In 2016, Cynthia transformed her Facebook page, The Funky Little Chair, into a physical business and began teaching in-person classes there. In addition, she has made myriad instructional videos, on platforms including Facebook, Instagram and YouTube, that are regularly accessed by budding and established upholsterers alike. That’s important but, Cynthia asserts, thousands of hours of hands-on learning, either in a classroom or as an apprentice (ideally both) is at once foundational to true mastery and practically impossible to achieve. She points out that upholsterers should not have to fly across the country to receive hands-on instruction to enhance their skills, but that is exactly what is happening in the face of a dearth of viable local opportunities.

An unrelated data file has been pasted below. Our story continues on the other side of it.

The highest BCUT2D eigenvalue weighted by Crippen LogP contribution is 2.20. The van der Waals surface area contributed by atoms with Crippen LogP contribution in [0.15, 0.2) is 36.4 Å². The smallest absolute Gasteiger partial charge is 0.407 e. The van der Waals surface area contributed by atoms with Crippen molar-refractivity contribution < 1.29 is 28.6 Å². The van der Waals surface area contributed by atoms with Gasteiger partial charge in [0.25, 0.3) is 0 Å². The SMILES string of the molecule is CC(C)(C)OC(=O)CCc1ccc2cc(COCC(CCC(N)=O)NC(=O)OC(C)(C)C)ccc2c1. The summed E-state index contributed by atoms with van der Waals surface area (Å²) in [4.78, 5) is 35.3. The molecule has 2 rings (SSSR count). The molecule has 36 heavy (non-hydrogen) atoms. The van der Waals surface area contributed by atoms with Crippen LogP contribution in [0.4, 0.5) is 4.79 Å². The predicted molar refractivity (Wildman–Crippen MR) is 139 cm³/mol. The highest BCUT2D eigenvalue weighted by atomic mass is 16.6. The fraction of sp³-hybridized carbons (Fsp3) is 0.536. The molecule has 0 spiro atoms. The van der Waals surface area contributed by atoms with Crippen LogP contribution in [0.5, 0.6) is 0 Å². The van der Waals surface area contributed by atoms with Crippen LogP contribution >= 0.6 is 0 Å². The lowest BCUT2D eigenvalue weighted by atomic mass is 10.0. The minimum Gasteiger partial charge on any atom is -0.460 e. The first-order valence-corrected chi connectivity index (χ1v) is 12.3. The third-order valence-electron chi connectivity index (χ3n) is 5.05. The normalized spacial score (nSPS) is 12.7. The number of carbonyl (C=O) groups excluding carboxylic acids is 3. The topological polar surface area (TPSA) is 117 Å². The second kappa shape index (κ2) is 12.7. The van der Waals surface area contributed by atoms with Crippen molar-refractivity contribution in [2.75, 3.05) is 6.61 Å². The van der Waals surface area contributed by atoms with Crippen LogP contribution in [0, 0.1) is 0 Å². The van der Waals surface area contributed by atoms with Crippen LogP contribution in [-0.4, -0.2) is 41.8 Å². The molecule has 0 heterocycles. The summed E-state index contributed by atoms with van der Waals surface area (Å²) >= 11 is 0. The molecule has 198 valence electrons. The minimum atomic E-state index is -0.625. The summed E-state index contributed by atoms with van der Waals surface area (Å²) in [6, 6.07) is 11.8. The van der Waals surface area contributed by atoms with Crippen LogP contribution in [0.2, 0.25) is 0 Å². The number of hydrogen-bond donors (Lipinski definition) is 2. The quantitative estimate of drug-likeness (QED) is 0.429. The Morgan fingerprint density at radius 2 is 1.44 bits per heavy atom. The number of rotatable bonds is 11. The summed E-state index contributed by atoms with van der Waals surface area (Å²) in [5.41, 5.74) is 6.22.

In recent years, Cynthia has spent a good deal of time thinking and working to solve this problem. The NUA is part of the solution; another is Cynthia’s teaching model which is evolving quickly in tandem with her thoughts regarding a new industry structure for today’s upholsterers “who are often coming in with a tech savvy approach and a head for modern business. “Look at Grant (Trick),” she says, “and RePinned, and Clarke's Upholstery and Knox Upholstery, and Blue Roof Cabin, and A Chick and a Chair!” Cynthia is constantly considering ways to ensure that this new generation will “have options for hiring and scaling, if they want it.”